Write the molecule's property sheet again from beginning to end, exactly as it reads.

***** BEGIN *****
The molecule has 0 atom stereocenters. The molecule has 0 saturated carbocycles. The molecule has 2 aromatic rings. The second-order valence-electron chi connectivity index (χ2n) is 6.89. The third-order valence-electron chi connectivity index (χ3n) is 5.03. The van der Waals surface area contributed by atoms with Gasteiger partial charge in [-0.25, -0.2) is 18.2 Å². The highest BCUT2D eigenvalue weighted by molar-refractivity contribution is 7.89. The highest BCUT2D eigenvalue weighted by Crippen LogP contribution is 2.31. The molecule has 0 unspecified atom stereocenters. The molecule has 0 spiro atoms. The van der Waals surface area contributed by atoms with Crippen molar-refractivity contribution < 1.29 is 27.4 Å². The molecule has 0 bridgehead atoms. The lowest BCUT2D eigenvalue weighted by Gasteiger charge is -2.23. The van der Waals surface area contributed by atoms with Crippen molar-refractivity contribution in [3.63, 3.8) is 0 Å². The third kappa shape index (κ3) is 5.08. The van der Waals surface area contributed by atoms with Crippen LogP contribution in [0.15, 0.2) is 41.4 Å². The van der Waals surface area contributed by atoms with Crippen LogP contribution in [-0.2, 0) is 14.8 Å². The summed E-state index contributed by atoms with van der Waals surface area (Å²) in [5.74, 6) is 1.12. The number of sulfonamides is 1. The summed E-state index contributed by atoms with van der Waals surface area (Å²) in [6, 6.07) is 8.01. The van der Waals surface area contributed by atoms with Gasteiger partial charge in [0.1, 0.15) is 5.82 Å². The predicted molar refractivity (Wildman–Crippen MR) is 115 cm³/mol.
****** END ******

The molecule has 0 atom stereocenters. The molecule has 0 saturated carbocycles. The molecule has 2 aromatic rings. The second-order valence-electron chi connectivity index (χ2n) is 6.89. The third-order valence-electron chi connectivity index (χ3n) is 5.03. The van der Waals surface area contributed by atoms with Gasteiger partial charge in [-0.25, -0.2) is 18.2 Å². The highest BCUT2D eigenvalue weighted by molar-refractivity contribution is 7.89. The highest BCUT2D eigenvalue weighted by Crippen LogP contribution is 2.31. The molecule has 0 unspecified atom stereocenters. The molecule has 0 spiro atoms. The van der Waals surface area contributed by atoms with Crippen molar-refractivity contribution < 1.29 is 27.4 Å². The molecule has 0 bridgehead atoms. The lowest BCUT2D eigenvalue weighted by Gasteiger charge is -2.23. The van der Waals surface area contributed by atoms with Crippen molar-refractivity contribution in [3.63, 3.8) is 0 Å². The third kappa shape index (κ3) is 5.08. The van der Waals surface area contributed by atoms with Crippen LogP contribution in [0.15, 0.2) is 41.4 Å². The van der Waals surface area contributed by atoms with Crippen LogP contribution in [-0.2, 0) is 14.8 Å². The summed E-state index contributed by atoms with van der Waals surface area (Å²) in [5.74, 6) is 1.12. The number of sulfonamides is 1. The summed E-state index contributed by atoms with van der Waals surface area (Å²) in [6, 6.07) is 8.01. The van der Waals surface area contributed by atoms with Gasteiger partial charge in [0.1, 0.15) is 5.82 Å². The predicted molar refractivity (Wildman–Crippen MR) is 115 cm³/mol.